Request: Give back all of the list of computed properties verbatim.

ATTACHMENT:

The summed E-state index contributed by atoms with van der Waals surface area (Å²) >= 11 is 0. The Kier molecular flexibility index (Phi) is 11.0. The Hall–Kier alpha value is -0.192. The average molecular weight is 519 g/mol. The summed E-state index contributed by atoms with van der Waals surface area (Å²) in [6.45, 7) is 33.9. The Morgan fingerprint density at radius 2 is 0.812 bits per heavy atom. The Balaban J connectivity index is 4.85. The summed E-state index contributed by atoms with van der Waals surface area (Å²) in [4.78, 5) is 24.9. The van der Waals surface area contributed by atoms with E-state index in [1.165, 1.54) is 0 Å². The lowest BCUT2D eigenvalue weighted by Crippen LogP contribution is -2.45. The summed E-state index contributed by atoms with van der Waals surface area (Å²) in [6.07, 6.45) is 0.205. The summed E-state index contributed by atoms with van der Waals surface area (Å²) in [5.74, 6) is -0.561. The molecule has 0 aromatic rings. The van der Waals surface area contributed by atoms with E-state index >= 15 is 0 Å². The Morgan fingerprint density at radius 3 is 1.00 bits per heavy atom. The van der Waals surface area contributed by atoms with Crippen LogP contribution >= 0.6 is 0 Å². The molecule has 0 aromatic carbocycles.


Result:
The summed E-state index contributed by atoms with van der Waals surface area (Å²) >= 11 is 0. The Kier molecular flexibility index (Phi) is 11.0. The Hall–Kier alpha value is -0.192. The average molecular weight is 519 g/mol. The summed E-state index contributed by atoms with van der Waals surface area (Å²) in [6.45, 7) is 33.9. The Morgan fingerprint density at radius 2 is 0.812 bits per heavy atom. The Balaban J connectivity index is 4.85. The summed E-state index contributed by atoms with van der Waals surface area (Å²) in [4.78, 5) is 24.9. The van der Waals surface area contributed by atoms with E-state index in [1.165, 1.54) is 0 Å². The lowest BCUT2D eigenvalue weighted by Crippen LogP contribution is -2.45. The summed E-state index contributed by atoms with van der Waals surface area (Å²) in [6.07, 6.45) is 0.205. The summed E-state index contributed by atoms with van der Waals surface area (Å²) in [5.74, 6) is -0.561. The molecule has 0 aromatic rings. The van der Waals surface area contributed by atoms with E-state index >= 15 is 0 Å². The Morgan fingerprint density at radius 3 is 1.00 bits per heavy atom. The van der Waals surface area contributed by atoms with Crippen LogP contribution >= 0.6 is 0 Å². The molecule has 0 aromatic carbocycles.